State Park Scare Tactics

Or, How to Fool a County.

To soothe concerns that their 241 (Foothill-South) toll road extension would rape the environment, destroy endangered species and habitat, pave over archaeological and sacred sites, close the San Mateo Campground, bisect inland San Onofre State Beach and possibly impact the world-famous surfing at Trestles, the road-building Transportation Corridor Agencies (TCA) offered the state a real oogie cookie. They propose a scant $100 Million to be used towards state parks, specifically San Onofre and Crystal Cove. The oogiest part of this cookie is that it's about 70% horse crap, but that didn't stop Governor Schwarzenegger from endorsing the offer. Still, if we make sure he's the last to spout off on the merits of the 241, then he has to eat it.

The cookie, that is.

Nevermind that State Treasurer Bill Lockyer, State Parks Foundation President Elizabeth Goldstein and local park supporters find the offer grossly inadequate. Nevermind that no amount of money WOULD be adequate, as both State Parks and the Coastal Commission staff consider the impacts of the project unmitigatable (as in, too serious to be covered by any amount of money). What's REALLY FANTASTICALLY FUNNY is that only a measly 30% of the TCA's pathetically small sum would go to the parks. The other 70% would supposedly cover the renewal of San Onofre State Beach's lease, due to expire in 2021.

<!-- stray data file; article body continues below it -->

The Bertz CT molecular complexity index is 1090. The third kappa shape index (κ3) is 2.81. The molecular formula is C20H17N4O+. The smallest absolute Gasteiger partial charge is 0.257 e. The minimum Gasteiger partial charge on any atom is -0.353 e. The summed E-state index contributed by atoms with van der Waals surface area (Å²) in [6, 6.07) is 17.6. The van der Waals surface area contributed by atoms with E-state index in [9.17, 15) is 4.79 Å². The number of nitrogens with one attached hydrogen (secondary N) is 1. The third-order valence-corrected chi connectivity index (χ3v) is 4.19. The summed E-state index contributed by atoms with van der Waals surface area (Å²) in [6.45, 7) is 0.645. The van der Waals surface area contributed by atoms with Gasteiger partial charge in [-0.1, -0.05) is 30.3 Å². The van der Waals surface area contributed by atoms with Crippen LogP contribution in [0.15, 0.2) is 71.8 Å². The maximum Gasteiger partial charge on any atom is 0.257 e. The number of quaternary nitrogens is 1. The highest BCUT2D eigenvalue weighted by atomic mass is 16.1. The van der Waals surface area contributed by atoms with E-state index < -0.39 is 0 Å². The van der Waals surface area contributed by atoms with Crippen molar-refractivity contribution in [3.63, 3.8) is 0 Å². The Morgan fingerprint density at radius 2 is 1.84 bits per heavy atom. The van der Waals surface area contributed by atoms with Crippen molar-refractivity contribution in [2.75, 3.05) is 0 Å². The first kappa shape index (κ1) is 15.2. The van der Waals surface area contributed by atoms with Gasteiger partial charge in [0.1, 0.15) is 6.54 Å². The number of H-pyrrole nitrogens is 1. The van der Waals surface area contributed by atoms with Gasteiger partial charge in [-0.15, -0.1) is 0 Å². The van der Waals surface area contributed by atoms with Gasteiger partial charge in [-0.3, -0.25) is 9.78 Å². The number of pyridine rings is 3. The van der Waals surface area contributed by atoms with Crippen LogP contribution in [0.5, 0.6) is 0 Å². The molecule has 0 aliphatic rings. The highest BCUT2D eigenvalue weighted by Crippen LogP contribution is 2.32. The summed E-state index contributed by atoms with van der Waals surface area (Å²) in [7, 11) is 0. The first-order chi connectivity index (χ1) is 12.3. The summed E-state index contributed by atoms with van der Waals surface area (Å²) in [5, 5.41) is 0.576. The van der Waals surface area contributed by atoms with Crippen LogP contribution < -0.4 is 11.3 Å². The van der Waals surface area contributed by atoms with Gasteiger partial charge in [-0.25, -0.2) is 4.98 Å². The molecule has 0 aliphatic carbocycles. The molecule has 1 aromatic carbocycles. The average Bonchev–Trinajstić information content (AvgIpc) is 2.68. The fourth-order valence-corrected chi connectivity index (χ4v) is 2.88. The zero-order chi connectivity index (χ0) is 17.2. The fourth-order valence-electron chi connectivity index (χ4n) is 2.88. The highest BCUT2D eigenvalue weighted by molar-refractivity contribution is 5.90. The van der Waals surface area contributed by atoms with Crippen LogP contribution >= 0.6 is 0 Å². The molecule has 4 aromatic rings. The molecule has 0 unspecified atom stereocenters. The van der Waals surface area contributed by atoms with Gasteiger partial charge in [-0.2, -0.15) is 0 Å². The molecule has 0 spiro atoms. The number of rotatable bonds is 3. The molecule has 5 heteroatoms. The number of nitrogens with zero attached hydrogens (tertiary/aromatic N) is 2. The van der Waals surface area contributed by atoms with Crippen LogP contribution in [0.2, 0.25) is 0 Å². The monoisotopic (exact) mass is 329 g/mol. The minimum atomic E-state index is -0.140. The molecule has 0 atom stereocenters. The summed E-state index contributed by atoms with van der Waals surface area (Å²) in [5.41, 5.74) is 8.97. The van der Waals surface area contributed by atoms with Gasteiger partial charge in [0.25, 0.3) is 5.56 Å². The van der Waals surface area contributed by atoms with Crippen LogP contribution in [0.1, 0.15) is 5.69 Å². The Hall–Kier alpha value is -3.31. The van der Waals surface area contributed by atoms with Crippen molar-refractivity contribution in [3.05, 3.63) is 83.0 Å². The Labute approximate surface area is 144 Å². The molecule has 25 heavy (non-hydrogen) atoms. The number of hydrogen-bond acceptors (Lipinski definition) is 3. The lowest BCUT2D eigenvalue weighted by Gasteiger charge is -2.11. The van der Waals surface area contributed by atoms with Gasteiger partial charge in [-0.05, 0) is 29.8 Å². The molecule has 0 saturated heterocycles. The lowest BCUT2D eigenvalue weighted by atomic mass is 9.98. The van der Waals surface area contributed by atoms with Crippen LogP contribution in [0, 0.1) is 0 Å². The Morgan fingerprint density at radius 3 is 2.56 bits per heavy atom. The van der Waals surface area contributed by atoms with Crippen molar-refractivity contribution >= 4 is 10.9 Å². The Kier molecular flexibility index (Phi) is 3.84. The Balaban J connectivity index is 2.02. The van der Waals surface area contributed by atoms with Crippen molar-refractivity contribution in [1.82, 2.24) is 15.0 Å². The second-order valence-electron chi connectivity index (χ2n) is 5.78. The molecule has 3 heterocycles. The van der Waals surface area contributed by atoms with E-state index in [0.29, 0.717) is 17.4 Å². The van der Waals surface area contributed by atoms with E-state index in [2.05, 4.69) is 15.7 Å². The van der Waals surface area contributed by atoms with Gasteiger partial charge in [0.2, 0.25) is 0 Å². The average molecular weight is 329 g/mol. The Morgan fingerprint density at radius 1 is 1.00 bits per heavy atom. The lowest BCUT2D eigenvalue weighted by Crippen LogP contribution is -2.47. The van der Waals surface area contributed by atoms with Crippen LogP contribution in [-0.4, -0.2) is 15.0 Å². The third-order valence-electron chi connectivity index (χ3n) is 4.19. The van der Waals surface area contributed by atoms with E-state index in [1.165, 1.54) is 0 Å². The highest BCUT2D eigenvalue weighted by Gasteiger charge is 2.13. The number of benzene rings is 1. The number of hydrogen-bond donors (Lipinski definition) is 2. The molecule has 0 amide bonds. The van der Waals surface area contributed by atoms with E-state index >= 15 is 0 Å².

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Read on to see how even THAT $70 million estimate is horribly wrong.

Originally, State Parks paid only one dollar ($1.00) for the lease - it's what lawyers call a "nominal fee", meant to be more symbolic than anything else. Still, the TCA claims that the lease agreement calls for a renegotiation considering the land's "fair market value."

Sounds reasonable - except it's not true. While US Code Title 10 Section 2667 (b)(4) states that a lease of military lands shall provide for payment "an amount that is not less than the fair market value of the lease interest," there's more to the law than the TCA expects you to know. Continue on down the page to subsection f (2), which allows the military to accept less than fair market value for a lease provided "a public interest will be served as a result of the lease and the fair market value of the lease is unobtainable or not compatible with such public benefit." When the Navy first granted State Parks a lease in 1971 to create San Onofre State Beach, the State only had to pay $1.00 in rent for all 50 years of the lease. "The fair market value of the property at that time clearly exceeded one dollar," a Coastal Commission Staff Report points out. It also reiterates a point made to the Commission in 2006 - that "there is no longer adequate open space coastal property to replace that which would be lost at SOSB."

Do you get that? There isn't enough coastal property like San Onofre to replace what we'd lose if we destroy it. Not in the entire state. We'd destroy the majority of California's last untainted coastal land in one fell swoop. Well, the TCA would - but we would have to let them.

So is the TCA proposing that State Parks pay the Department of the Navy a totally unnecessary $70 Million? If not, why not lump more of that money into actual mitigation? Are they fully aware that no amount of money could possibly make up for the damage they desperately hope to cause? Or, considering the lawsuits and public outcry against the project, maybe the TCA simply has no idea what the law is.


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